Gender Trouble by Judith Butler: Summary & Concept

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  • 0:00 What Is Gender?
  • 1:28 ~'Gender Trouble~'
  • 3:20 Impact of Butler's Work
  • 3:52 Lesson Summary
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Lesson Transcript
Instructor: Robin Harley

Robin has a PhD in health psychology. She has taught undergraduate and graduate psychology, health science, and health education.

In this lesson, we will discuss the book Gender Trouble: Feminism and the Subversion of Identity by American gender theorist Judith Butler. This influential work focuses on issues in gender identity and feminism.

What is Gender?

What comes to mind when you hear the word 'gender'? Most likely, you think of the distinction between 'male' and 'female.' You might conjure images of blue vs. pink, toy trucks vs. dolls, and anatomical differences. The term is actually quite a bit more complex than most people think. In order to understand this complexity, we must first look at the difference between sex and gender.

Sex refers to the biological male, female, or intersex (a combination of both) category defined by our internal and external reproductive organs and chromosomes. Gender refers to socially created roles, feelings, and behaviors deemed appropriate for men and women by society. Behaviors that are consistent with society's expectations are considered gender-normative, whereas behaviors that are viewed as incompatible are referred to as gender non-conformity. Gender identity is a person's own sense and definition of their gender.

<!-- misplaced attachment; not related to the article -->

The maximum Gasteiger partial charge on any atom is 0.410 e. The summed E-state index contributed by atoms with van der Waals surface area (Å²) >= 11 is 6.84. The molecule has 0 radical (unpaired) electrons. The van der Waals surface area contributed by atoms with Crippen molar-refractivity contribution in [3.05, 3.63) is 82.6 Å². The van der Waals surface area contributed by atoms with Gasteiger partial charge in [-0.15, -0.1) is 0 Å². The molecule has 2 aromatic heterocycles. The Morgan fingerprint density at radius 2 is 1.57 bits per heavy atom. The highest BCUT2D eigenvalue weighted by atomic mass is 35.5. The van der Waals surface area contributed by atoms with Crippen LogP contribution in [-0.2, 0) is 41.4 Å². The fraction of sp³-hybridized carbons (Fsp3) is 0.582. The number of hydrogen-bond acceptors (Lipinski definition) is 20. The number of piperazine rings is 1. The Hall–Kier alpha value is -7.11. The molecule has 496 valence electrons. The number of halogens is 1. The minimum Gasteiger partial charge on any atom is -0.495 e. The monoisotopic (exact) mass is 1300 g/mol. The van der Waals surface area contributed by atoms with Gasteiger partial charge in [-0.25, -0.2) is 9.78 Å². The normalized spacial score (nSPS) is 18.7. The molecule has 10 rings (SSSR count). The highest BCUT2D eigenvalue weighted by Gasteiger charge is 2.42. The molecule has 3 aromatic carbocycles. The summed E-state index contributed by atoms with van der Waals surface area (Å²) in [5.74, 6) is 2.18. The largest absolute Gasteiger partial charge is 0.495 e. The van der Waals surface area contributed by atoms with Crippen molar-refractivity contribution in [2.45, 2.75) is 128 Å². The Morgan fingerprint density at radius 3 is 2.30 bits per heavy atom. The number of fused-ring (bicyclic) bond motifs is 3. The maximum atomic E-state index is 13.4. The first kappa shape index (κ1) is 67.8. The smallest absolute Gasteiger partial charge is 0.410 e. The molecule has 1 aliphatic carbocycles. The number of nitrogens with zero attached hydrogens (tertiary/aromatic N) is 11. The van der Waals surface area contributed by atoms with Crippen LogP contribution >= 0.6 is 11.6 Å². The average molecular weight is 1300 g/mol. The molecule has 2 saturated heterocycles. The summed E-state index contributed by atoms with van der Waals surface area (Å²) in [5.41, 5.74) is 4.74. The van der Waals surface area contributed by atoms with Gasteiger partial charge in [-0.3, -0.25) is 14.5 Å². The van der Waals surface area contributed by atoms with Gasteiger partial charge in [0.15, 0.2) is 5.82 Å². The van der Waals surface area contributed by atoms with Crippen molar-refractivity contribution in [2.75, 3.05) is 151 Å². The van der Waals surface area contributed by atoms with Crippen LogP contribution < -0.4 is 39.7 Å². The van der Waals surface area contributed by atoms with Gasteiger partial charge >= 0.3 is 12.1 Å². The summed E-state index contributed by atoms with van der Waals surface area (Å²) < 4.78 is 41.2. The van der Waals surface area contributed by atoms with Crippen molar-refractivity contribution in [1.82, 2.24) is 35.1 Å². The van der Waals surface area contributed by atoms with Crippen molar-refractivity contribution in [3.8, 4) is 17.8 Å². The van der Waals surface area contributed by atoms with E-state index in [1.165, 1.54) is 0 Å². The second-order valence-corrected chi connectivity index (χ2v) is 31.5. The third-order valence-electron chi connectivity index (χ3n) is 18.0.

Judith Butler, a renowned gender theorist and professor, wrote a highly influential book titled Gender Trouble: Feminism and the Subversion of Identity in 1990. This work has helped to challenge and alter our ideas about gender identity and feminism, a movement that focuses on social, economic, and political equality for women. Let's discuss the ideas presented in this book and the impacts they have had.

Gender Trouble

Butler has written several articles and books, but Gender Trouble is by far her most well-known work. It has been translated into several languages and is discussed and debated around the world. In this book, she wrote that the existing feminist movement was limited in how it defined gender. She expressed that this definition was outdated and still reflected the world's treatment of gender as a set of binary categories. This means that when we're born, we're typically placed into one of two distinct categories: male or female.

Judith Butler, author of Gender Trouble
Judith Butler

These categories often define how we behave. For example, imagine a newborn baby girl in the hospital, swaddled in her pink blanket. As a toddler, she is taught that she should love the color pink and play with dolls. She should grow up to be gentle, emotionally expressive, and nurturing. On the other hand, imagine a baby boy coming home in his blue blanket to a sports-themed nursery. He is taught to hide his emotions and to be a problem-solver.

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